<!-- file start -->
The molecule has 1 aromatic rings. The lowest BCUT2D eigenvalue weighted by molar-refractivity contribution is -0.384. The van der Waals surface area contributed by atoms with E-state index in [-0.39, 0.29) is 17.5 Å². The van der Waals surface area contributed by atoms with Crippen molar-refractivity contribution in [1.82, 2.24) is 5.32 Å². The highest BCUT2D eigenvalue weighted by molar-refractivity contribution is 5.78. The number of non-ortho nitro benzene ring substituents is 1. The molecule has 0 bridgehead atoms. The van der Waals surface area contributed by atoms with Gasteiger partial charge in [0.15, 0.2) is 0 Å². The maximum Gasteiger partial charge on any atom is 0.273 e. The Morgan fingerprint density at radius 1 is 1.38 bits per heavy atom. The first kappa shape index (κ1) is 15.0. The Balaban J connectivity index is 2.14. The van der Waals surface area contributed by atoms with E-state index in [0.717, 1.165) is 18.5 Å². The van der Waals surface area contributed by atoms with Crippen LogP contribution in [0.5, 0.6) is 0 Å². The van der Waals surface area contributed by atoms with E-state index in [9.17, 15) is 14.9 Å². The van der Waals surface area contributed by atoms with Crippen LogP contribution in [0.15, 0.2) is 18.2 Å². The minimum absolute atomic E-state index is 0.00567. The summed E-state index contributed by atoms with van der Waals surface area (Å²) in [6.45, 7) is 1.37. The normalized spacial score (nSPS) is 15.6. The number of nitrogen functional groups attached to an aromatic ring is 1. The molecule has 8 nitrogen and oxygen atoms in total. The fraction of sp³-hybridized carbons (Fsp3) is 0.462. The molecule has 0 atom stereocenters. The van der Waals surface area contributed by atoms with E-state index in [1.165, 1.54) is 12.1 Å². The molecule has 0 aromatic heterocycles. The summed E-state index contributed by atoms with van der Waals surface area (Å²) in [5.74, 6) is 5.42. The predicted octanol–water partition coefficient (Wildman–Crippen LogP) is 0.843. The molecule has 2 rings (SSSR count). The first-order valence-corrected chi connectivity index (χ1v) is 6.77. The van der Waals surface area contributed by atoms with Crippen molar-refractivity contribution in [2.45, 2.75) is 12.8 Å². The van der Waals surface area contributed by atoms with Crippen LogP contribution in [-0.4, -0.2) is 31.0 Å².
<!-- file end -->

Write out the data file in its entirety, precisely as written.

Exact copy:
The molecule has 1 aromatic rings. The lowest BCUT2D eigenvalue weighted by molar-refractivity contribution is -0.384. The van der Waals surface area contributed by atoms with E-state index in [-0.39, 0.29) is 17.5 Å². The van der Waals surface area contributed by atoms with Crippen molar-refractivity contribution in [1.82, 2.24) is 5.32 Å². The highest BCUT2D eigenvalue weighted by molar-refractivity contribution is 5.78. The number of non-ortho nitro benzene ring substituents is 1. The molecule has 0 bridgehead atoms. The van der Waals surface area contributed by atoms with Gasteiger partial charge in [0.15, 0.2) is 0 Å². The maximum Gasteiger partial charge on any atom is 0.273 e. The Morgan fingerprint density at radius 1 is 1.38 bits per heavy atom. The first kappa shape index (κ1) is 15.0. The Balaban J connectivity index is 2.14. The van der Waals surface area contributed by atoms with E-state index in [0.717, 1.165) is 18.5 Å². The van der Waals surface area contributed by atoms with Crippen LogP contribution in [0.5, 0.6) is 0 Å². The van der Waals surface area contributed by atoms with E-state index in [9.17, 15) is 14.9 Å². The van der Waals surface area contributed by atoms with Crippen LogP contribution in [0.15, 0.2) is 18.2 Å². The minimum absolute atomic E-state index is 0.00567. The summed E-state index contributed by atoms with van der Waals surface area (Å²) in [6.45, 7) is 1.37. The normalized spacial score (nSPS) is 15.6. The number of nitrogen functional groups attached to an aromatic ring is 1. The molecule has 8 nitrogen and oxygen atoms in total. The fraction of sp³-hybridized carbons (Fsp3) is 0.462. The molecule has 0 atom stereocenters. The van der Waals surface area contributed by atoms with E-state index in [1.165, 1.54) is 12.1 Å². The molecule has 0 aromatic heterocycles. The summed E-state index contributed by atoms with van der Waals surface area (Å²) in [5.74, 6) is 5.42. The predicted octanol–water partition coefficient (Wildman–Crippen LogP) is 0.843. The molecule has 2 rings (SSSR count). The first-order valence-corrected chi connectivity index (χ1v) is 6.77. The van der Waals surface area contributed by atoms with Crippen molar-refractivity contribution in [2.45, 2.75) is 12.8 Å². The van der Waals surface area contributed by atoms with Crippen LogP contribution in [-0.4, -0.2) is 31.0 Å².